I was still fairly new to the insurance industry in 1992, but I knew enough about the business to recognize that Hurricane Andrew was a transformative event – and not only for the property/casualty segment of the industry. Because Hurricane Andrew, which at the time was the most costly natural disaster in U.S. history, showcased everything insurance companies did well or poorly in the critical areas of risk management, claims administration and customer service, it raised the stakes for all insurance companies, regardless of the line of business.
In 1992, insurance systems were mainly proprietary and almost entirely IBM-based. Laptops were just starting to be explored as tools for agents. Although there had been some pilots involving imaging technology, the industry was still heavily paper-based in all its transactions and information gathering. Staffs were bigger, data centers were larger and less efficient and processes were slow.
It's a significantly different industry today, not least in that technology is now strategic and customer-facing, rather than restricted to the back office. Interoperability, scalability and flexibility are requirements for today's open, standards-based systems. Processes are increasingly automated and digitized. Customers call the shots and control interactions with their insurers in ways that carrier executives could never have imagined 20 years ago. An array of technologies that were only a promise for insurers in 1992 – including but not limited to analytics, mobile, Web-based applications, geographic intelligence – have transformed those core functions of risk and claims management, not to mention customer service. Some of this transformation may have occurred without Andrew, but the costs and fallout from that terrible catastrophe certainly spurred much of the investment and new thinking that characterizes the industry today.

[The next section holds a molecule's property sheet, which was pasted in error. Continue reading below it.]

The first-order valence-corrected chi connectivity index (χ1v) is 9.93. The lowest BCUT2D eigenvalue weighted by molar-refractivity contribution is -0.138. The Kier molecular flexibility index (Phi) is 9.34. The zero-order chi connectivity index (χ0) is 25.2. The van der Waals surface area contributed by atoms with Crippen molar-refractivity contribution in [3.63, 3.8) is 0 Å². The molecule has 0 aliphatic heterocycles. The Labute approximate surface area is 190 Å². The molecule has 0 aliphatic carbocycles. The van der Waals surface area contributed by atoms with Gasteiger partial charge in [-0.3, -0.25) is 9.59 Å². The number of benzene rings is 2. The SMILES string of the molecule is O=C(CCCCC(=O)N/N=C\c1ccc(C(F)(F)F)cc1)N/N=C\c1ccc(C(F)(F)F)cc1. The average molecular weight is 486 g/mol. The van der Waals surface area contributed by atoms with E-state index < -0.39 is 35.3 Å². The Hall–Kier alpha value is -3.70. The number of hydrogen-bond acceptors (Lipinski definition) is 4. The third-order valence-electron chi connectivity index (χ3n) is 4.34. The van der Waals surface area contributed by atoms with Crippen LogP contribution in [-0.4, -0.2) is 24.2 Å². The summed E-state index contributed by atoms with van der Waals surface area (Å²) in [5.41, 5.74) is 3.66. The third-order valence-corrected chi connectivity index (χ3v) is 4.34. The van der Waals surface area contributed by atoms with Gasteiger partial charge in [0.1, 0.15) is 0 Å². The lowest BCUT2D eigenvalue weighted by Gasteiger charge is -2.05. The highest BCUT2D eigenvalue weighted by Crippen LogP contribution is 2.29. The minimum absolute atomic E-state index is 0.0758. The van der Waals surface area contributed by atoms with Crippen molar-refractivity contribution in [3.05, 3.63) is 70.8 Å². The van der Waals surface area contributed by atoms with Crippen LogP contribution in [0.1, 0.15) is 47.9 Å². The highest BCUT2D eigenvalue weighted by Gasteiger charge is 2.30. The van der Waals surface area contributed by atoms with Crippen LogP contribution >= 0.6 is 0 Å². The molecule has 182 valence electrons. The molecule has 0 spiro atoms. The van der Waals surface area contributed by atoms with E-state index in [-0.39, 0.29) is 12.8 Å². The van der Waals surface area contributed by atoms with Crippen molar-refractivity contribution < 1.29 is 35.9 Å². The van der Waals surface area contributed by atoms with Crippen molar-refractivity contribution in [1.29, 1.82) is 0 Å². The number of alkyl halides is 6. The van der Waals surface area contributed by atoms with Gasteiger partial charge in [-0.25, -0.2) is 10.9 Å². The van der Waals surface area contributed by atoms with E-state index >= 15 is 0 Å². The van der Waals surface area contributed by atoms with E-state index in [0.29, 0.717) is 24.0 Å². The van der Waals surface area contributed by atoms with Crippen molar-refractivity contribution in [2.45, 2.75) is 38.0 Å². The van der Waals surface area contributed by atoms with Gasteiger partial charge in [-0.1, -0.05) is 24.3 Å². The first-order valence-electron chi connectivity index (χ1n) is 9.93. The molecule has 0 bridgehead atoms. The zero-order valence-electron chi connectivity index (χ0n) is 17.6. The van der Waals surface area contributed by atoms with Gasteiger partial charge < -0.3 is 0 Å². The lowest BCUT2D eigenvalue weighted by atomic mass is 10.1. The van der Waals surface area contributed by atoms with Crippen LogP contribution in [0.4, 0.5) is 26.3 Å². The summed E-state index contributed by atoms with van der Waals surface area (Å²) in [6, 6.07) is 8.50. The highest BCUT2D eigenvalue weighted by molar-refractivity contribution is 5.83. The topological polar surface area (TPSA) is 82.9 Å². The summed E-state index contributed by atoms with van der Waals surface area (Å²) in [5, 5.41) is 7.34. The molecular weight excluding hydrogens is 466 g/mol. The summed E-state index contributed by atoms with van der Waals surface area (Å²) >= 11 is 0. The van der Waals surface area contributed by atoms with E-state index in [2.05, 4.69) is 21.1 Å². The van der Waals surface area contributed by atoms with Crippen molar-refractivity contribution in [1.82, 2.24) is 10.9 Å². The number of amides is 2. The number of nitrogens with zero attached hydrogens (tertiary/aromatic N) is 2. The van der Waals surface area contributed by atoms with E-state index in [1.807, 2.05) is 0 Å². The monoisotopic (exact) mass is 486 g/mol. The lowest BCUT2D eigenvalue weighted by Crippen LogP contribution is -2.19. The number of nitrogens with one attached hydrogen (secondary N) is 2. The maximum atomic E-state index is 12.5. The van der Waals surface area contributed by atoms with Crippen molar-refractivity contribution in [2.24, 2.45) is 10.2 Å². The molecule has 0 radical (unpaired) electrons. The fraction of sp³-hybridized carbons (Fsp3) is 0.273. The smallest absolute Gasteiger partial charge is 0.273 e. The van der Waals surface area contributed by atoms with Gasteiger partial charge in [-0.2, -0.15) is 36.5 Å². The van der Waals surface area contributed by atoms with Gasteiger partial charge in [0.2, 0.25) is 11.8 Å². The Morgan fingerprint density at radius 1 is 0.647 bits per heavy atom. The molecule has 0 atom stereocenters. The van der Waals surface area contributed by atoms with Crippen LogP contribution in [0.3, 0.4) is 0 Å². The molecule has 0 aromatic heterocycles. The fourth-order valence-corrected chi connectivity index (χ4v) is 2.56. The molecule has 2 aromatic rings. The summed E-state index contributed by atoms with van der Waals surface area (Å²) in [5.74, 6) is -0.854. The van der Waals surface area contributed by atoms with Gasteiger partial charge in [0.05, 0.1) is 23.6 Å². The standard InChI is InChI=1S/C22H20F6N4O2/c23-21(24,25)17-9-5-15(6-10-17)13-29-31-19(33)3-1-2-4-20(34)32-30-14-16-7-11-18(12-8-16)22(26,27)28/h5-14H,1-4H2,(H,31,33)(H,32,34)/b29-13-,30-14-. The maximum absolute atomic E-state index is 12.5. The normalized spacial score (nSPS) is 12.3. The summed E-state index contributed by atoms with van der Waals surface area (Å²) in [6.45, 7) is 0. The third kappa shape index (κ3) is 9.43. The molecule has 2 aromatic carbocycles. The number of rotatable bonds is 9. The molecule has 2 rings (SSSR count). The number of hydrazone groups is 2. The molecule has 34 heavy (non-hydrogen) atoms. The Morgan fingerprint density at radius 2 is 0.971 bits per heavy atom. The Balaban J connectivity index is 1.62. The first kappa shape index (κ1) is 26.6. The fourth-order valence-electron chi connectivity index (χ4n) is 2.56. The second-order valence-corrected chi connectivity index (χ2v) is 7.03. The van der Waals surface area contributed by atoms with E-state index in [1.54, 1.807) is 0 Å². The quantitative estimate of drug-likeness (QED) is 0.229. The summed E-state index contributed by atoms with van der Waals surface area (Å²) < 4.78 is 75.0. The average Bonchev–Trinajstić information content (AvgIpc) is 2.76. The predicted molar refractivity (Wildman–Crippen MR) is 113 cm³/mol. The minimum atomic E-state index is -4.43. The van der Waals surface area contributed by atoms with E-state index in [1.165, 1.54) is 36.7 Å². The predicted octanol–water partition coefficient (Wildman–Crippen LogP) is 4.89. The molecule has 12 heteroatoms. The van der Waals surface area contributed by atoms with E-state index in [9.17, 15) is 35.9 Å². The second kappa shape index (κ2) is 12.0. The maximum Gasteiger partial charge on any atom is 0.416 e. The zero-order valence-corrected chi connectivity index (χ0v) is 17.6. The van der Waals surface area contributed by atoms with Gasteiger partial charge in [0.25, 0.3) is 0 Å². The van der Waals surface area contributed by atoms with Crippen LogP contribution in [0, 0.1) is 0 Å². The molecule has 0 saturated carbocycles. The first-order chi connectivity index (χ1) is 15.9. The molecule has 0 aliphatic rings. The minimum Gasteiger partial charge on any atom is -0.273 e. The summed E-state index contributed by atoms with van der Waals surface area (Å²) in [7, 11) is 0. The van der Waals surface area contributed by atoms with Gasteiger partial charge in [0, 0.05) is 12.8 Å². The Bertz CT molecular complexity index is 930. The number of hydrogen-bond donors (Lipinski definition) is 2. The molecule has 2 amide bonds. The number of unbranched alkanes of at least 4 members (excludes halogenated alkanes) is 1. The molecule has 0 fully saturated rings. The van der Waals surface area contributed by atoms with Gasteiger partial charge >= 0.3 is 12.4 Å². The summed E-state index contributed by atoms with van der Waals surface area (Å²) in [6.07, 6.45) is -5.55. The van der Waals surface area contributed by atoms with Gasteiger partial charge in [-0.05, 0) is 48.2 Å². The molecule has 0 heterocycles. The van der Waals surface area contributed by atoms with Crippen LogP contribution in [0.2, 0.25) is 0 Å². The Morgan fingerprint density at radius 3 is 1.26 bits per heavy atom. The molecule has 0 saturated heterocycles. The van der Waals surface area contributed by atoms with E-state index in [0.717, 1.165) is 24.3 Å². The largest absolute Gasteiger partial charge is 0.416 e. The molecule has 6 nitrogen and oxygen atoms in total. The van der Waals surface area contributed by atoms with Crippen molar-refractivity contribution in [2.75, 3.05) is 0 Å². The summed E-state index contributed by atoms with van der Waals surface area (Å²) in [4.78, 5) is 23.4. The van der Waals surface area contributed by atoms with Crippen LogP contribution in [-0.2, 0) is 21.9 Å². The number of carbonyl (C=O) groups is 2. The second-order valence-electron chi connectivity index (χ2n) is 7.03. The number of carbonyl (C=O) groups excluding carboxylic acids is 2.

But the legacy of Hurricane Andrew shouldn't just be about spending on advanced technology and upgraded systems. As risk modeling firm AIR Worldwide Corp. wrote in a 2002 report on Andrew's 10th anniversary, "Will another event take the industry by surprise?" What did the insurance industry learn from the experience of Hurricane Andrew, how has it applied those lessons and is it doing a better job in 2012 of serving policyholders affected by catastrophes than it did in 1992? That will be the focus of Insurance & Technology's special coverage of the 20th anniversary of Hurricane Andrew, which we will present over the next few days. As we analyze the industry's response, I welcome your thoughts and recollections about the impact of Hurricane Andrew – let us know on Twitter at @insurancetech or @kathyburger.
[Continuing Coverage of the 20th Anniversary of Hurricane Andrew: 5 Reasons Why Hurricane Andrew Still Matters.]